Amarin Pharma, Inc. v. International Trade Commission (Fed. Cir. 2019)
In 2017, Amarin filed a Section 337 complaint at the ITC — alleging unfair competition against several dietary supplement importers. Amarin sells a prescription drug containing a particular omega-3 fatty acid known as EPA (eicosapentaenoic acid).
A number of supplement companies started importing synthetic omega-3 fatty acids and Amarin looked for a way to shut them down. Although Amarin’s formulation is patented, the importers are apparently not close-enough to infringe the patents. Amarin thus turned to unfair competition law with the following logic: The imported “supplements” are actually drugs that have not been FDA approved and are not properly labelled. The Food, Drug, and Cosmetic Act (FDCA) requirements served as the foundational basis for the lawsuit. Here, however, the FDA intervened to argue that the FDCA prohibits private enforcement actions “including unfair trade practice claims that seek to enforce the FDCA.” (quoting opinion).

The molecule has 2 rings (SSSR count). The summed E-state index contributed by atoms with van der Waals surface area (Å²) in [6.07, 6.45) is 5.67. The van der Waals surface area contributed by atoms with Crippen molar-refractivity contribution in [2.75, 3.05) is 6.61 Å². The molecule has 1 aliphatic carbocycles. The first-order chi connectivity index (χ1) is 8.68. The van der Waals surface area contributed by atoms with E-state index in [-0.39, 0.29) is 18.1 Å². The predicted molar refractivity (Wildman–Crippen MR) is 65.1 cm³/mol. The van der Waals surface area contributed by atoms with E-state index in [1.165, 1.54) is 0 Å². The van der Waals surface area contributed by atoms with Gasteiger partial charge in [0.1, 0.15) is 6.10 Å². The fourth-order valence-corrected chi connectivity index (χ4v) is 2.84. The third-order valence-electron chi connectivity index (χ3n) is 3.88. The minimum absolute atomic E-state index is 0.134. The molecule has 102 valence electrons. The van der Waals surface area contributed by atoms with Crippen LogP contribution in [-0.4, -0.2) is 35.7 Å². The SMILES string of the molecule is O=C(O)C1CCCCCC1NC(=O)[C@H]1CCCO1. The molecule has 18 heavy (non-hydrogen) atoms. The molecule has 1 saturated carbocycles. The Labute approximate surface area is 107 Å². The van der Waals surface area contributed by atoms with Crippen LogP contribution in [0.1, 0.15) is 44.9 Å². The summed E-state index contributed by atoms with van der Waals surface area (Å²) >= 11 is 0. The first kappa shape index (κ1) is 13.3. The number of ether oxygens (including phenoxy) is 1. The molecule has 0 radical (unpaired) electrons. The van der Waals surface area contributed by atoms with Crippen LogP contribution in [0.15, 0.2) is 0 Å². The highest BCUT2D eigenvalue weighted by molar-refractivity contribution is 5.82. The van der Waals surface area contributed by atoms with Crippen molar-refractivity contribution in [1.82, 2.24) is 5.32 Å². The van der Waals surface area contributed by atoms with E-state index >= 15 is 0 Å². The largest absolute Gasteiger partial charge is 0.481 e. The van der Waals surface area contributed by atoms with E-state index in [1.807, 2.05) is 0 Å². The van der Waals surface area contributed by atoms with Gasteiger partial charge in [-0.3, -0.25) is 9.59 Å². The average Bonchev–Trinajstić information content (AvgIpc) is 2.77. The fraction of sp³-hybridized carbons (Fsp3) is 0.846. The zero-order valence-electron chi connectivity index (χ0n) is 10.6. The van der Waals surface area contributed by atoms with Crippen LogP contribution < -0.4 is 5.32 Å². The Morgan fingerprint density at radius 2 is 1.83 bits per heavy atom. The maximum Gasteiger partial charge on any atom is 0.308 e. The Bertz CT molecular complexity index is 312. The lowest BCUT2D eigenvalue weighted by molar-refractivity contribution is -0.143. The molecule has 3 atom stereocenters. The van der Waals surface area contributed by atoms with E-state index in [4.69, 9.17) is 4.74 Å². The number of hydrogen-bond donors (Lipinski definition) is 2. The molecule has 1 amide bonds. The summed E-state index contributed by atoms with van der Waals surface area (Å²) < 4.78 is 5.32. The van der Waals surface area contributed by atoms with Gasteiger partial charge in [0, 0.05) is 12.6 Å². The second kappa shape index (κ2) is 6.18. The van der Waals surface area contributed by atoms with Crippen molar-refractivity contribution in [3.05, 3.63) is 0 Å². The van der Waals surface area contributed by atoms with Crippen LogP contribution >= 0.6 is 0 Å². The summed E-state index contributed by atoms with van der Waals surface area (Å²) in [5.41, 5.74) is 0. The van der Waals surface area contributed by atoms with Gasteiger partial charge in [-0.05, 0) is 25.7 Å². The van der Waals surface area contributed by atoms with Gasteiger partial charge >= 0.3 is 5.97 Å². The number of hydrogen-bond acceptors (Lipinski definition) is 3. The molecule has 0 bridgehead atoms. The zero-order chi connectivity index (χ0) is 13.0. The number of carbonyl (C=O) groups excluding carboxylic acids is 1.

The ITC then dismissed the case — agreeing that the allegations here are precluded by the FDCA. POM Wonderful LLC v. Coca-Cola Co., 573 U.S. 102, 109 (2014) (“Private parties may not bring [FDCA] enforcement suits.” (citing 21 U.S.C. § 337)).
On appeal, the Federal Circuit has affirmed holding:
- The appellate court has authority to review refusals to non-institution decisions that are effectively final determinations on the merit.
- The ITC has discretion as to whether to institute an investigation. In particular, “the Commission may decline to institute an investigation where a complaint fails to state a cognizable claim under § 337.”
- On the merits here, the “complainant fails to state a cognizable claim under § 337” since the claim cannot be fundamentally based upon a yet-unadjudicated claim of FDCA violation. “Such claims are precluded by the FDCA.”
The majority opinion was authored by Chief Judge Prost and joined by Judge Hughes. Judge Wallach wrote in dissent — arguing that the court did not have appellate jurisdiction because the ITC’s refusal to institute an investigation does not count as a “final judgment” as required by the Federal Circuit’s jurisdictional statute. (The court has jurisdiction “to review the final determinations of the [ITC] relating to unfair practices in import trade, made under [§ 1337].” 28 U.S.C. § 1295(a)(6).)
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In my mind, the case leaves-out a major element — the fact that ITC Section 337 litigation is not a civil action brought by a private party. Rather, investigations are instituted and conducted by the ITC. This is why, on appeal, the ITC is always a party rather than just the decision-maker. Thus, at least technically, ITC proceedings are “by and in the name of the United States” as required by the FDCA act.